Ladj Ly is a French filmmaker from Montfermeil, in the eastern suburbs of Paris. He began by making short films with his friends, including Romain Gavras and Kim Chapiron, as part of the Kourtrajmé collective. Now he delivers his scorching debut Les Misérables, a story of police violence that won the Jury Prize in Cannes in 2019 and was also nominated this year for an Oscar for Best Foreign Language Film.
ASFF: Considering the title, were you trying to capture the spirit of Victor Hugo’s classic novel in some way?
LL: The title was an obvious pick in a way, because I come from Montfermeil and the novel by Victor Hugo has parts set in Montfermeil. As kids, it’s a story that we are told very often but I would say a century after Hugo wrote his novel, there is still a lot of poverty and misery in this neighbourhood, so the title is more a wink to Hugo’s novel than anything else.
ASFF: Were you basing the story on true events?
LL: As I always say, everything is true! Everything in the film is also inspired by what I lived, what my friends lived, and what the people in the neighbourhood lived. I saw myself in a lot of what happened in the film, and visually when I was staging my scenes – when I placed the camera, placed the actors – I knew very well how to do it because it’s something I had experienced.
ASFF: The film won a prize in Cannes and was nominated for an Oscar. Are you surprised how everyone loves the film?
LL: A total surprise. I had no idea of the impact this film would have. Just before Cannes, we were completely trembling before the screening. We were convinced the press would be against us! We had no idea. We were completely taken aback. We were looking for negative reviews and we couldn’t find any! Even right-wing papers were positive. The way the media always treats the problems of the suburbs, in a negative way, we just thought it would be part of the reaction. The logical conclusion would be for us to be just completely taken down.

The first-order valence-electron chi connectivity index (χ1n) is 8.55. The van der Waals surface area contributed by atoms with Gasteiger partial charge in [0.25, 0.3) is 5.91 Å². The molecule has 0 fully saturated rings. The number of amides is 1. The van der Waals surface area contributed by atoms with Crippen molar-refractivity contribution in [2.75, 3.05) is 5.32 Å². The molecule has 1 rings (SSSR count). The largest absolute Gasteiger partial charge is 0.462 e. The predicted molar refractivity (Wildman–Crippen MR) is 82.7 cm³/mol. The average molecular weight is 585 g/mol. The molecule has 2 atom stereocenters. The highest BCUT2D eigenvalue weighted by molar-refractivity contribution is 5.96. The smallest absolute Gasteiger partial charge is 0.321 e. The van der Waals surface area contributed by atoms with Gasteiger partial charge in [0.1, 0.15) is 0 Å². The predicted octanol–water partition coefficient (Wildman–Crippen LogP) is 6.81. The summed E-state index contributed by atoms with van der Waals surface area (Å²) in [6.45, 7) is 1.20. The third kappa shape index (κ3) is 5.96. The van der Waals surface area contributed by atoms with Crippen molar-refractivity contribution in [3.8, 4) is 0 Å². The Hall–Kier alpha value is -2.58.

ASFF: Are you particularly keen on young people from the suburbs seeing the film?
LL: It’s difficult to discover which audiences have seen the film, but essentially what we saw [in France] was that kids from the suburbs would go to town to go and see it so they would actually go and find the film because it’s a film that’s talking about them. They wanted to see how they were being depicted in the film.
ASFF: Did you experience a tough childhood yourself? How did you make the transition to filmmaker?
LL: Personally I had a very happy childhood, within my family and so on. But the opportunities to do what I’ve been doing were not there. It wasn’t an obvious thing to do. Growing up in this particular place, it wasn’t even something I could think about, that cinema was a job that you can do. But I had a couple of school friends who were connected more to film. Their parents were. And meeting these people from outside then became this kind of catalyst for us to make films together.
Les Misérables is in cinemas from 4 September. For more details, click here.